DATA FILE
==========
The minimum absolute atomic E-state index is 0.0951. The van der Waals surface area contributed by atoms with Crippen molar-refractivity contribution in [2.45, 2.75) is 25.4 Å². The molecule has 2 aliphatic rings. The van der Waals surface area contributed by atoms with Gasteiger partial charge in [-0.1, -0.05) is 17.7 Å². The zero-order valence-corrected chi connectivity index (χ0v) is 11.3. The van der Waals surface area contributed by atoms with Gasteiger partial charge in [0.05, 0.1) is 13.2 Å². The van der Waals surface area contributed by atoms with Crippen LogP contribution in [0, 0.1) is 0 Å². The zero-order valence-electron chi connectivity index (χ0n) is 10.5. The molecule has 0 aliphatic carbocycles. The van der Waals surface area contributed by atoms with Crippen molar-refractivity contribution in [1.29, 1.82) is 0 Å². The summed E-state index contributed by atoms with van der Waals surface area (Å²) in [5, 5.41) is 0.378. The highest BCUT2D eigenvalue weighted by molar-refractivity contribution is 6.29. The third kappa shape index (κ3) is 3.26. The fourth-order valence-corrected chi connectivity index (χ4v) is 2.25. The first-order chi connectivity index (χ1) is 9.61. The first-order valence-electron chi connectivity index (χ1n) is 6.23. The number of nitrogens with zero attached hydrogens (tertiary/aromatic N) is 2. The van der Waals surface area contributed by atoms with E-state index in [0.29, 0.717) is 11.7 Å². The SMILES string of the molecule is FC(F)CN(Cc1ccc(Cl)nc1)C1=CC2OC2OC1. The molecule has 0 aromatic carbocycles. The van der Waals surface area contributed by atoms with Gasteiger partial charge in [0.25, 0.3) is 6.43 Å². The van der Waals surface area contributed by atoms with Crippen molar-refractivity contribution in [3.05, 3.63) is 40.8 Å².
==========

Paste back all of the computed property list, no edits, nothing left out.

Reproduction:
The minimum absolute atomic E-state index is 0.0951. The van der Waals surface area contributed by atoms with Crippen molar-refractivity contribution in [2.45, 2.75) is 25.4 Å². The molecule has 2 aliphatic rings. The van der Waals surface area contributed by atoms with Gasteiger partial charge in [-0.1, -0.05) is 17.7 Å². The zero-order valence-corrected chi connectivity index (χ0v) is 11.3. The van der Waals surface area contributed by atoms with Gasteiger partial charge in [0.05, 0.1) is 13.2 Å². The van der Waals surface area contributed by atoms with Crippen LogP contribution in [0, 0.1) is 0 Å². The zero-order valence-electron chi connectivity index (χ0n) is 10.5. The molecule has 0 aliphatic carbocycles. The van der Waals surface area contributed by atoms with Crippen molar-refractivity contribution in [1.29, 1.82) is 0 Å². The summed E-state index contributed by atoms with van der Waals surface area (Å²) in [5, 5.41) is 0.378. The highest BCUT2D eigenvalue weighted by molar-refractivity contribution is 6.29. The third kappa shape index (κ3) is 3.26. The fourth-order valence-corrected chi connectivity index (χ4v) is 2.25. The first-order chi connectivity index (χ1) is 9.61. The first-order valence-electron chi connectivity index (χ1n) is 6.23. The number of nitrogens with zero attached hydrogens (tertiary/aromatic N) is 2. The van der Waals surface area contributed by atoms with E-state index in [0.29, 0.717) is 11.7 Å². The SMILES string of the molecule is FC(F)CN(Cc1ccc(Cl)nc1)C1=CC2OC2OC1. The molecule has 0 aromatic carbocycles. The van der Waals surface area contributed by atoms with Gasteiger partial charge in [0.25, 0.3) is 6.43 Å². The van der Waals surface area contributed by atoms with Crippen molar-refractivity contribution in [3.05, 3.63) is 40.8 Å².